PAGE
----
God's incredible Creation is teeming with richness and intricacy. Yet human nature seems inclined toward the idea that many people can be quickly evaluated and tagged with labels which capture their essence. Keeping up with the hurried pace of the world, we often work to make interactions with others as efficient as possible, particularly those we differ with, saving effort but neglecting relationships. Even in the Church we can struggle at times with the Lord's command to invest in others as well as ourselves. (Philippians 2:4) Should this approach become habit, ultimately the mind can disengage and we may cease listening all together. How then shall we detect a need in the life of our brother or sister?
Beyond eschewing blessings and edification orchestrated by God, this practice divides the Body. We are each susceptible to contentiousness and idly employing popular expressions to attempt to invalidate opposing views, particularly in the present politically-charged social climate. I've caught myself forming opinions in this dangerous manner--nearly before another person has finished a sentence, I have them figured out. For example, we might seek to corrupt credibility during debates over social issues by mentally (or verbally) labeling others as "liberals", "fundamentalists", "extremists", etc. Valid or invalid, terms applied so shallowly sabotage relationship. Battle lines are quickly drawn and a sort of emotional scorching widens the rift between the two sides, stifling opportunity for understanding and growth. It's like assessing the value of a house based solely on the siding! God has created human beings with much more depth and value than that. Where is Jesus Christ in our relationships?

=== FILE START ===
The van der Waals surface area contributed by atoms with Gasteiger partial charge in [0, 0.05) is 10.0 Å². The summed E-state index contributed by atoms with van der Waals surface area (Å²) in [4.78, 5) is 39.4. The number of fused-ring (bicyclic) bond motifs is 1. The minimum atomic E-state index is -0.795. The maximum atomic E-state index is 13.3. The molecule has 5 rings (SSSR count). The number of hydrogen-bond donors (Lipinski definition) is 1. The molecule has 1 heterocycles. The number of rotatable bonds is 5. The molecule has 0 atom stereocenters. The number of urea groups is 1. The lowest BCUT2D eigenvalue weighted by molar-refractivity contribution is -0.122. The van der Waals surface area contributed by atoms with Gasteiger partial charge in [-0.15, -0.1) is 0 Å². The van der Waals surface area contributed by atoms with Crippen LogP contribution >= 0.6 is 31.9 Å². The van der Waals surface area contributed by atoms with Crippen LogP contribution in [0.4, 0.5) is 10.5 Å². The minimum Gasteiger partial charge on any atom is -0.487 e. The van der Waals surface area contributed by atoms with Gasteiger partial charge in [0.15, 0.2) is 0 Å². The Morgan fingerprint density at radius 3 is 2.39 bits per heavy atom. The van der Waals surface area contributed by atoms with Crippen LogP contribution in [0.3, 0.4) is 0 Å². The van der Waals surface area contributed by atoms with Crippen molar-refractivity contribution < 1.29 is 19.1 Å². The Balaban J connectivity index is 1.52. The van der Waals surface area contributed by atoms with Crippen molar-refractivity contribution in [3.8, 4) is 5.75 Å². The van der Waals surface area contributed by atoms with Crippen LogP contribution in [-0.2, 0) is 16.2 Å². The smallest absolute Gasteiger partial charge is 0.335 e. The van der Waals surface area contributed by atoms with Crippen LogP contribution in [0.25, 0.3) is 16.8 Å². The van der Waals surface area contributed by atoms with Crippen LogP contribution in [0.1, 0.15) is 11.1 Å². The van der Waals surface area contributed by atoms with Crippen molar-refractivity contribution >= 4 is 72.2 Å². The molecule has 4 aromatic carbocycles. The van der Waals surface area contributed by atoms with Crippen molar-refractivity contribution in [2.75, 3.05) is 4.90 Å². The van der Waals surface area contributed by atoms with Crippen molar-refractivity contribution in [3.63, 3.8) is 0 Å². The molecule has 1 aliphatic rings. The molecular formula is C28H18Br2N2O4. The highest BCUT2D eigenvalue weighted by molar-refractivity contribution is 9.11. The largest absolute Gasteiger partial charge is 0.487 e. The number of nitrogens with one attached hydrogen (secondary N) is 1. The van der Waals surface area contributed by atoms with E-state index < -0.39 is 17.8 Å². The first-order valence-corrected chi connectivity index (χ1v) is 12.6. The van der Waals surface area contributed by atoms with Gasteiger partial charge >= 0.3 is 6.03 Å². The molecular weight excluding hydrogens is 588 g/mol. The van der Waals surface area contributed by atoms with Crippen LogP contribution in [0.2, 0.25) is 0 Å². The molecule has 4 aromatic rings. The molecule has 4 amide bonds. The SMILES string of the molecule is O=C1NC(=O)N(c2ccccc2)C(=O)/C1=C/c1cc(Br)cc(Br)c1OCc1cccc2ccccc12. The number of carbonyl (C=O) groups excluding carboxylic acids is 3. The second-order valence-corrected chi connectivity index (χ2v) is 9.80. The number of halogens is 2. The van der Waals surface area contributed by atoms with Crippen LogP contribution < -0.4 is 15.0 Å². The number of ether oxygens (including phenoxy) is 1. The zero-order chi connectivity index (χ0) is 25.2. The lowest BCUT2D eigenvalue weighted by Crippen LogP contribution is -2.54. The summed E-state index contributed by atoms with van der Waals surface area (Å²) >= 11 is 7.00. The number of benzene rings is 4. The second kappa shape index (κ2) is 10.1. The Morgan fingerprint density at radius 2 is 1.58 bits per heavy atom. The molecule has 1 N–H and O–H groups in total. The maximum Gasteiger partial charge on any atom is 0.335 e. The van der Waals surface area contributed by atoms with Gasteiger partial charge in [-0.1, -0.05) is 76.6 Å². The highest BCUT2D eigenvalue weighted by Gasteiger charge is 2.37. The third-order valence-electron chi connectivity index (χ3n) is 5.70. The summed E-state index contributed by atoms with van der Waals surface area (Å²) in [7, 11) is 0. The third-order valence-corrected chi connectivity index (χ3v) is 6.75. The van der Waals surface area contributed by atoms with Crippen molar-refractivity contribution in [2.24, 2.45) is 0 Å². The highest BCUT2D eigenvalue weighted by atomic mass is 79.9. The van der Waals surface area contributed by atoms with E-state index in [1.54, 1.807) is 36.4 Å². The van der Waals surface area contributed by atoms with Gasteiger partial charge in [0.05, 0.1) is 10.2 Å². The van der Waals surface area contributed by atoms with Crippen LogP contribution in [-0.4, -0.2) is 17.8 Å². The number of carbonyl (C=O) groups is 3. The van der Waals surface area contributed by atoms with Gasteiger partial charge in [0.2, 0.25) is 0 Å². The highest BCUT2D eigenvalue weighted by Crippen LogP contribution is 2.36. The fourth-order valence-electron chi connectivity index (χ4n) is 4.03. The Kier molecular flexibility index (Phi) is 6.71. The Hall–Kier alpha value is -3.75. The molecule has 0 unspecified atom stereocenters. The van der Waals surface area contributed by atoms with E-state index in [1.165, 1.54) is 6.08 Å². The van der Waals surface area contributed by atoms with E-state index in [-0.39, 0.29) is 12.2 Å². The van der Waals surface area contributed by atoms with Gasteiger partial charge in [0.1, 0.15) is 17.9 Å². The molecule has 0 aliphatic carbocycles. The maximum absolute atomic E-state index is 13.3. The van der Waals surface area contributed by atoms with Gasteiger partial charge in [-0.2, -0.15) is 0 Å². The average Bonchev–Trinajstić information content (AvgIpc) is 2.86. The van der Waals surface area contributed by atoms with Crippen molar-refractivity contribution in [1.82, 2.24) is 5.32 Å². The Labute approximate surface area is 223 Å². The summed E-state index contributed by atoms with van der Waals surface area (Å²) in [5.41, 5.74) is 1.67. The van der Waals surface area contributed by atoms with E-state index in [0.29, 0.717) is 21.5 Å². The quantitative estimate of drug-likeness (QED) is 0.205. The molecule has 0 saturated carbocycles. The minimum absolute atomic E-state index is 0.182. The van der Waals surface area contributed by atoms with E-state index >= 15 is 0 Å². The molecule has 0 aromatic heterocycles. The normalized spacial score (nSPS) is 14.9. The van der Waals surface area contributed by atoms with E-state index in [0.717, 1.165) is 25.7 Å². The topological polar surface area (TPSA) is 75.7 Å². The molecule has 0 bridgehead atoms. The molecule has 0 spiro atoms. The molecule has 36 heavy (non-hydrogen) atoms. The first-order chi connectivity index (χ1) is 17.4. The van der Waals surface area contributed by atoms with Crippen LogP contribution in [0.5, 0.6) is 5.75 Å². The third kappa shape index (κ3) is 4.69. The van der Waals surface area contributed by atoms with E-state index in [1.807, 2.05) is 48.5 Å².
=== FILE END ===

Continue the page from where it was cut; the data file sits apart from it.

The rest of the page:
Too often, labeling others is justified under the guise of biblical correction. But I need to be careful where I attach the authority of God's word. While I am certainly not required to affirm another's perspective where unsound, within the Body God does instruct us to "make every effort to do what leads to peace and to mutual edification." (Romans 14:19) Paul is addressing conflict over legality of Christians partaking of certain foods and behaviors. The idea seems readily applicable here as well: a goal of every believer in Jesus Christ must be to seek peace with others, even if we differ, and to build them up with our words and actions. We must take great care to avoid standing on Scripture's authority to support our personal preferences. Colossians 3:15-16 instructs, "Let the peace of Christ rule in your hearts" (not emotion or defensiveness) "...let the word of Christ dwell in you richly as you teach and admonish...." Peace and the Word both must accompany admonishment.
Habits formed over many years are never easy to change. Our present culture in the United States has made it easy to be careless, oblivious to the heart our words may wound. So let us consider today whether our speech and attitude invite repentance or resentment. To be effective emissaries for Christ, we must reject the destructive patterns of the world which offer only alienation. The Lord has provided Himself as our model in the gospels. Following His path of peace, truth and honoring our brothers will bring us closer to heart of the Father and to the rest of our holy family.
Scripture Taken from the HOLY BIBLE, NEW INTERNATIONAL VERSION
Copyright (c) 1973, 1978, 1984 by International Bible Society.
Writing since 2000, I live in the Seattle area with my wife and three children. My passion is to draw others to a more intimate knowledge & love of Jesus through fiction & non-fiction. To contact me, you may send an IM from my FW profile page or visit my website below.
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